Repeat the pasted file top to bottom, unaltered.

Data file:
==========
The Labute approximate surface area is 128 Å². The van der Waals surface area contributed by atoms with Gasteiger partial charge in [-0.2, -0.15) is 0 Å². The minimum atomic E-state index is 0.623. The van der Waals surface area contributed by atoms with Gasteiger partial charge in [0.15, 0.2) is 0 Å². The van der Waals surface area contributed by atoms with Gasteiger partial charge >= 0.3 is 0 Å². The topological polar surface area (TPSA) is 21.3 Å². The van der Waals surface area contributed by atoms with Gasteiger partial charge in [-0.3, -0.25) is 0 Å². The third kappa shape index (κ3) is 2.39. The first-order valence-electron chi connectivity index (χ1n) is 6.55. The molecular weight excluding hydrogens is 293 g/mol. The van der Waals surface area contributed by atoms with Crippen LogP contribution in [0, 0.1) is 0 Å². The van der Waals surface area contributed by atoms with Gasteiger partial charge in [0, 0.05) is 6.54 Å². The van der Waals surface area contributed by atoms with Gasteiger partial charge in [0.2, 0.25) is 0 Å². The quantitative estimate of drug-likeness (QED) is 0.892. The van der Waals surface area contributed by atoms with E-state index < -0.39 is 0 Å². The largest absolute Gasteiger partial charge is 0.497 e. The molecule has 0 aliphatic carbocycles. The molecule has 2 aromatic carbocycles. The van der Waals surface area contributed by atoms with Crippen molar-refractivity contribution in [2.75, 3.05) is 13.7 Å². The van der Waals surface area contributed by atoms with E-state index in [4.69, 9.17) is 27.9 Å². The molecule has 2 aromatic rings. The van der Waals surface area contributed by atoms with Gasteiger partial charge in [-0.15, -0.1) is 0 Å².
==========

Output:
The Labute approximate surface area is 128 Å². The van der Waals surface area contributed by atoms with Gasteiger partial charge in [-0.2, -0.15) is 0 Å². The minimum atomic E-state index is 0.623. The van der Waals surface area contributed by atoms with Gasteiger partial charge in [0.15, 0.2) is 0 Å². The van der Waals surface area contributed by atoms with Gasteiger partial charge >= 0.3 is 0 Å². The topological polar surface area (TPSA) is 21.3 Å². The van der Waals surface area contributed by atoms with Gasteiger partial charge in [-0.3, -0.25) is 0 Å². The third kappa shape index (κ3) is 2.39. The first-order valence-electron chi connectivity index (χ1n) is 6.55. The molecular weight excluding hydrogens is 293 g/mol. The van der Waals surface area contributed by atoms with Crippen LogP contribution in [0, 0.1) is 0 Å². The van der Waals surface area contributed by atoms with Gasteiger partial charge in [0, 0.05) is 6.54 Å². The van der Waals surface area contributed by atoms with Gasteiger partial charge in [0.2, 0.25) is 0 Å². The quantitative estimate of drug-likeness (QED) is 0.892. The van der Waals surface area contributed by atoms with E-state index < -0.39 is 0 Å². The largest absolute Gasteiger partial charge is 0.497 e. The molecule has 0 aliphatic carbocycles. The molecule has 2 aromatic carbocycles. The van der Waals surface area contributed by atoms with Crippen molar-refractivity contribution in [2.75, 3.05) is 13.7 Å². The van der Waals surface area contributed by atoms with E-state index in [4.69, 9.17) is 27.9 Å². The molecule has 2 aromatic rings. The van der Waals surface area contributed by atoms with Gasteiger partial charge in [-0.15, -0.1) is 0 Å².